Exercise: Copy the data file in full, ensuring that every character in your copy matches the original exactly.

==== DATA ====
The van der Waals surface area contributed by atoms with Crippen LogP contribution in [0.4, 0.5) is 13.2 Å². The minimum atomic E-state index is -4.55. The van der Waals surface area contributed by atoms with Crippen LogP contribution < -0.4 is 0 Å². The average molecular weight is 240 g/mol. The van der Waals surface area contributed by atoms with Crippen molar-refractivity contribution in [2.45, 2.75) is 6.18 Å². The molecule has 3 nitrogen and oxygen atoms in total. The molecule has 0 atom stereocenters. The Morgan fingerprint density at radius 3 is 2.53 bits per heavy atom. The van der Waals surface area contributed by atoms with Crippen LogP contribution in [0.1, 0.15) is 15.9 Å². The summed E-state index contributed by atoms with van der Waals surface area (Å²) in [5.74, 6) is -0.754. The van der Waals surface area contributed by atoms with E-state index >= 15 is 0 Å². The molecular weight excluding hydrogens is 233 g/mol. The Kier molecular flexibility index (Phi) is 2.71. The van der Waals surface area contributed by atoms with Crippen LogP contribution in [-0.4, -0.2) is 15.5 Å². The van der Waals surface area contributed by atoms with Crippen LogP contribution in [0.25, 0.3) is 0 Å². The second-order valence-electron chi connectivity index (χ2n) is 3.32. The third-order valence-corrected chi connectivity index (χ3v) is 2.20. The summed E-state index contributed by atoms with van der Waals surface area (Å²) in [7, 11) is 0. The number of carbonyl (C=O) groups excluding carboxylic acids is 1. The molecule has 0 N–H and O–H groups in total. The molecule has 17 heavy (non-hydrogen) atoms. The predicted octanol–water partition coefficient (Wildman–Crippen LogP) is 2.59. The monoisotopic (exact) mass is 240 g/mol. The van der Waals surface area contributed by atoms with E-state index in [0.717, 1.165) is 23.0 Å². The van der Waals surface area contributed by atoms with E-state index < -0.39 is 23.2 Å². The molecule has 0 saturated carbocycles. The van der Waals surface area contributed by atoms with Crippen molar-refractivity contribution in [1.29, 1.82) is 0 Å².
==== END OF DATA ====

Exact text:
The van der Waals surface area contributed by atoms with Crippen LogP contribution in [0.4, 0.5) is 13.2 Å². The minimum atomic E-state index is -4.55. The van der Waals surface area contributed by atoms with Crippen LogP contribution < -0.4 is 0 Å². The average molecular weight is 240 g/mol. The van der Waals surface area contributed by atoms with Crippen molar-refractivity contribution in [2.45, 2.75) is 6.18 Å². The molecule has 3 nitrogen and oxygen atoms in total. The molecule has 0 atom stereocenters. The Morgan fingerprint density at radius 3 is 2.53 bits per heavy atom. The van der Waals surface area contributed by atoms with Crippen LogP contribution in [0.1, 0.15) is 15.9 Å². The summed E-state index contributed by atoms with van der Waals surface area (Å²) in [5.74, 6) is -0.754. The van der Waals surface area contributed by atoms with E-state index >= 15 is 0 Å². The molecular weight excluding hydrogens is 233 g/mol. The Kier molecular flexibility index (Phi) is 2.71. The van der Waals surface area contributed by atoms with Crippen LogP contribution in [-0.4, -0.2) is 15.5 Å². The van der Waals surface area contributed by atoms with Crippen LogP contribution in [0.25, 0.3) is 0 Å². The second-order valence-electron chi connectivity index (χ2n) is 3.32. The third-order valence-corrected chi connectivity index (χ3v) is 2.20. The summed E-state index contributed by atoms with van der Waals surface area (Å²) in [7, 11) is 0. The number of carbonyl (C=O) groups excluding carboxylic acids is 1. The molecule has 0 N–H and O–H groups in total. The molecule has 17 heavy (non-hydrogen) atoms. The predicted octanol–water partition coefficient (Wildman–Crippen LogP) is 2.59. The monoisotopic (exact) mass is 240 g/mol. The van der Waals surface area contributed by atoms with E-state index in [0.717, 1.165) is 23.0 Å². The van der Waals surface area contributed by atoms with E-state index < -0.39 is 23.2 Å². The molecule has 0 saturated carbocycles. The van der Waals surface area contributed by atoms with Crippen molar-refractivity contribution in [1.29, 1.82) is 0 Å².